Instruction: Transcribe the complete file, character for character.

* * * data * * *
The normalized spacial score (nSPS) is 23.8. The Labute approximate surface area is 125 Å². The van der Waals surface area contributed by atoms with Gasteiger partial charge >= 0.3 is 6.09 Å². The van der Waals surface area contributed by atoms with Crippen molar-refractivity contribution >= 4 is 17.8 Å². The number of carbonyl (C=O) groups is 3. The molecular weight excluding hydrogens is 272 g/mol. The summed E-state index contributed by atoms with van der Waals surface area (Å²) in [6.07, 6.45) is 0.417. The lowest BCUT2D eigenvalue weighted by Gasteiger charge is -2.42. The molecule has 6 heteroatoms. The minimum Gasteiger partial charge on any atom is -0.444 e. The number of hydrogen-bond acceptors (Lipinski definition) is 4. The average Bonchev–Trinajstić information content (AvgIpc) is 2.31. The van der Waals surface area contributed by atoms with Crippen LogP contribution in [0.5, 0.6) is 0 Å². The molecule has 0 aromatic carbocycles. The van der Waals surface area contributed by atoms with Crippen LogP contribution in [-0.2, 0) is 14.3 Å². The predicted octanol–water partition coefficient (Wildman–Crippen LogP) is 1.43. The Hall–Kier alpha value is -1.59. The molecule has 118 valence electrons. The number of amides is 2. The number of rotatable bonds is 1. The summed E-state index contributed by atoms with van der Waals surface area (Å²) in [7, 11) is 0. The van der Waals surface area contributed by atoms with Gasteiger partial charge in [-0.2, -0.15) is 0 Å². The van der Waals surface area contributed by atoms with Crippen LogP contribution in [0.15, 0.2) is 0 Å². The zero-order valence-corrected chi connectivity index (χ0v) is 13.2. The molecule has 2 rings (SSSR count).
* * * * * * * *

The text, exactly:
The normalized spacial score (nSPS) is 23.8. The Labute approximate surface area is 125 Å². The van der Waals surface area contributed by atoms with Gasteiger partial charge >= 0.3 is 6.09 Å². The van der Waals surface area contributed by atoms with Crippen molar-refractivity contribution >= 4 is 17.8 Å². The number of carbonyl (C=O) groups is 3. The molecular weight excluding hydrogens is 272 g/mol. The summed E-state index contributed by atoms with van der Waals surface area (Å²) in [6.07, 6.45) is 0.417. The lowest BCUT2D eigenvalue weighted by Gasteiger charge is -2.42. The molecule has 6 heteroatoms. The minimum Gasteiger partial charge on any atom is -0.444 e. The number of hydrogen-bond acceptors (Lipinski definition) is 4. The average Bonchev–Trinajstić information content (AvgIpc) is 2.31. The van der Waals surface area contributed by atoms with Crippen LogP contribution in [0.5, 0.6) is 0 Å². The molecule has 0 aromatic carbocycles. The van der Waals surface area contributed by atoms with Crippen LogP contribution in [-0.2, 0) is 14.3 Å². The predicted octanol–water partition coefficient (Wildman–Crippen LogP) is 1.43. The Hall–Kier alpha value is -1.59. The molecule has 118 valence electrons. The number of amides is 2. The number of rotatable bonds is 1. The summed E-state index contributed by atoms with van der Waals surface area (Å²) in [7, 11) is 0. The van der Waals surface area contributed by atoms with Gasteiger partial charge in [-0.2, -0.15) is 0 Å². The van der Waals surface area contributed by atoms with Crippen LogP contribution in [0.15, 0.2) is 0 Å². The zero-order valence-corrected chi connectivity index (χ0v) is 13.2. The molecule has 2 rings (SSSR count).